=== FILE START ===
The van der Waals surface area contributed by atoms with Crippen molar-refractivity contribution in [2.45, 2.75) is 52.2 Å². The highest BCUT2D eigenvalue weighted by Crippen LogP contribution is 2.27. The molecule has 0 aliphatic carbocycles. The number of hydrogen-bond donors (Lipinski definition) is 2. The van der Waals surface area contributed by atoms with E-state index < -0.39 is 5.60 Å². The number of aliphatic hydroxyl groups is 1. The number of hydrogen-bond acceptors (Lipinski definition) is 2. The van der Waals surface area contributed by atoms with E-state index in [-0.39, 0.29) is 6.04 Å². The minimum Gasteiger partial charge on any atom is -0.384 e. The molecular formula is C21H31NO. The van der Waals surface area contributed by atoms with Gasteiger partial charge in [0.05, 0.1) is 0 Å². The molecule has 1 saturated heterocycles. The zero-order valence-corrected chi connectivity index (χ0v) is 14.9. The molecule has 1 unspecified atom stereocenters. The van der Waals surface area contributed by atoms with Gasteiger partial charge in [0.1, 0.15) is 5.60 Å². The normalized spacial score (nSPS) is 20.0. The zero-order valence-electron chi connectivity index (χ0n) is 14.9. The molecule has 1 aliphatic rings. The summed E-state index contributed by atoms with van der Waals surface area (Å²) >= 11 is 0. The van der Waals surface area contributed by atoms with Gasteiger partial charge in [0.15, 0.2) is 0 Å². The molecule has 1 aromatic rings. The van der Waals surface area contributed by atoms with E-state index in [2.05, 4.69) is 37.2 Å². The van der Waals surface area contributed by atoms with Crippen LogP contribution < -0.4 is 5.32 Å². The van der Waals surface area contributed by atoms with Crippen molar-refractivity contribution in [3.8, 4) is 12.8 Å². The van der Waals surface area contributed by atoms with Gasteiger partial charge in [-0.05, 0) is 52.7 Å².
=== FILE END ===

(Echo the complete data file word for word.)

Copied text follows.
The van der Waals surface area contributed by atoms with Crippen molar-refractivity contribution in [2.45, 2.75) is 52.2 Å². The highest BCUT2D eigenvalue weighted by Crippen LogP contribution is 2.27. The molecule has 0 aliphatic carbocycles. The number of hydrogen-bond donors (Lipinski definition) is 2. The van der Waals surface area contributed by atoms with E-state index < -0.39 is 5.60 Å². The number of aliphatic hydroxyl groups is 1. The number of hydrogen-bond acceptors (Lipinski definition) is 2. The van der Waals surface area contributed by atoms with E-state index in [-0.39, 0.29) is 6.04 Å². The minimum Gasteiger partial charge on any atom is -0.384 e. The molecular formula is C21H31NO. The van der Waals surface area contributed by atoms with Gasteiger partial charge in [0.05, 0.1) is 0 Å². The molecule has 1 saturated heterocycles. The zero-order valence-corrected chi connectivity index (χ0v) is 14.9. The molecule has 1 unspecified atom stereocenters. The van der Waals surface area contributed by atoms with Gasteiger partial charge in [0.1, 0.15) is 5.60 Å². The normalized spacial score (nSPS) is 20.0. The zero-order valence-electron chi connectivity index (χ0n) is 14.9. The molecule has 1 aliphatic rings. The summed E-state index contributed by atoms with van der Waals surface area (Å²) >= 11 is 0. The van der Waals surface area contributed by atoms with Gasteiger partial charge in [0.15, 0.2) is 0 Å². The molecule has 1 aromatic rings. The van der Waals surface area contributed by atoms with E-state index in [2.05, 4.69) is 37.2 Å². The van der Waals surface area contributed by atoms with Crippen LogP contribution < -0.4 is 5.32 Å². The van der Waals surface area contributed by atoms with Crippen molar-refractivity contribution in [3.8, 4) is 12.8 Å². The van der Waals surface area contributed by atoms with Gasteiger partial charge in [-0.05, 0) is 52.7 Å².